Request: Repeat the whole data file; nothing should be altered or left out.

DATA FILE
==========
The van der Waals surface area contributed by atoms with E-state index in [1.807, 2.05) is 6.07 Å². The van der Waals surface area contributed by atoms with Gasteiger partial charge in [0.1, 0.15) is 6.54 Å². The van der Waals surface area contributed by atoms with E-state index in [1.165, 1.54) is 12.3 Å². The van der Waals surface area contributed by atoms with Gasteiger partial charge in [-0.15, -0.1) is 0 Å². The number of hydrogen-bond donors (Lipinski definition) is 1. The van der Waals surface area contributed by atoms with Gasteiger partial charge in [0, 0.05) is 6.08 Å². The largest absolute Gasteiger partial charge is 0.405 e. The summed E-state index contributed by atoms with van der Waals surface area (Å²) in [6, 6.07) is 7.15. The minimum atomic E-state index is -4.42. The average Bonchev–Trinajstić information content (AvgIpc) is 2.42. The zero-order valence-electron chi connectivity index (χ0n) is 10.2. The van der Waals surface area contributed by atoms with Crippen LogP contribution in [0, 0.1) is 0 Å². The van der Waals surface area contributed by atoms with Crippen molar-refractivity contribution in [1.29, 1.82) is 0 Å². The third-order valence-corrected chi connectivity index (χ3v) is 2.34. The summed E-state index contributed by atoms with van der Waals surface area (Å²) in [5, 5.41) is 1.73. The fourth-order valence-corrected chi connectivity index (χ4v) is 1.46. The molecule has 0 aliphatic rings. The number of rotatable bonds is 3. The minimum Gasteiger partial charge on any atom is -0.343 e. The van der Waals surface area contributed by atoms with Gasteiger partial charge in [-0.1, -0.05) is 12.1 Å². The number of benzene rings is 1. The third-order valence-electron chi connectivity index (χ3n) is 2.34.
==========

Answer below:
The van der Waals surface area contributed by atoms with E-state index in [1.807, 2.05) is 6.07 Å². The van der Waals surface area contributed by atoms with Gasteiger partial charge in [0.1, 0.15) is 6.54 Å². The van der Waals surface area contributed by atoms with E-state index in [1.165, 1.54) is 12.3 Å². The van der Waals surface area contributed by atoms with Gasteiger partial charge in [-0.15, -0.1) is 0 Å². The number of hydrogen-bond donors (Lipinski definition) is 1. The van der Waals surface area contributed by atoms with Gasteiger partial charge in [0, 0.05) is 6.08 Å². The largest absolute Gasteiger partial charge is 0.405 e. The summed E-state index contributed by atoms with van der Waals surface area (Å²) in [6, 6.07) is 7.15. The minimum atomic E-state index is -4.42. The average Bonchev–Trinajstić information content (AvgIpc) is 2.42. The zero-order valence-electron chi connectivity index (χ0n) is 10.2. The van der Waals surface area contributed by atoms with Crippen LogP contribution in [0, 0.1) is 0 Å². The van der Waals surface area contributed by atoms with Crippen molar-refractivity contribution in [1.29, 1.82) is 0 Å². The third-order valence-corrected chi connectivity index (χ3v) is 2.34. The summed E-state index contributed by atoms with van der Waals surface area (Å²) in [5, 5.41) is 1.73. The fourth-order valence-corrected chi connectivity index (χ4v) is 1.46. The molecule has 0 aliphatic rings. The number of rotatable bonds is 3. The minimum Gasteiger partial charge on any atom is -0.343 e. The van der Waals surface area contributed by atoms with Gasteiger partial charge in [-0.1, -0.05) is 12.1 Å². The number of benzene rings is 1. The third-order valence-electron chi connectivity index (χ3n) is 2.34.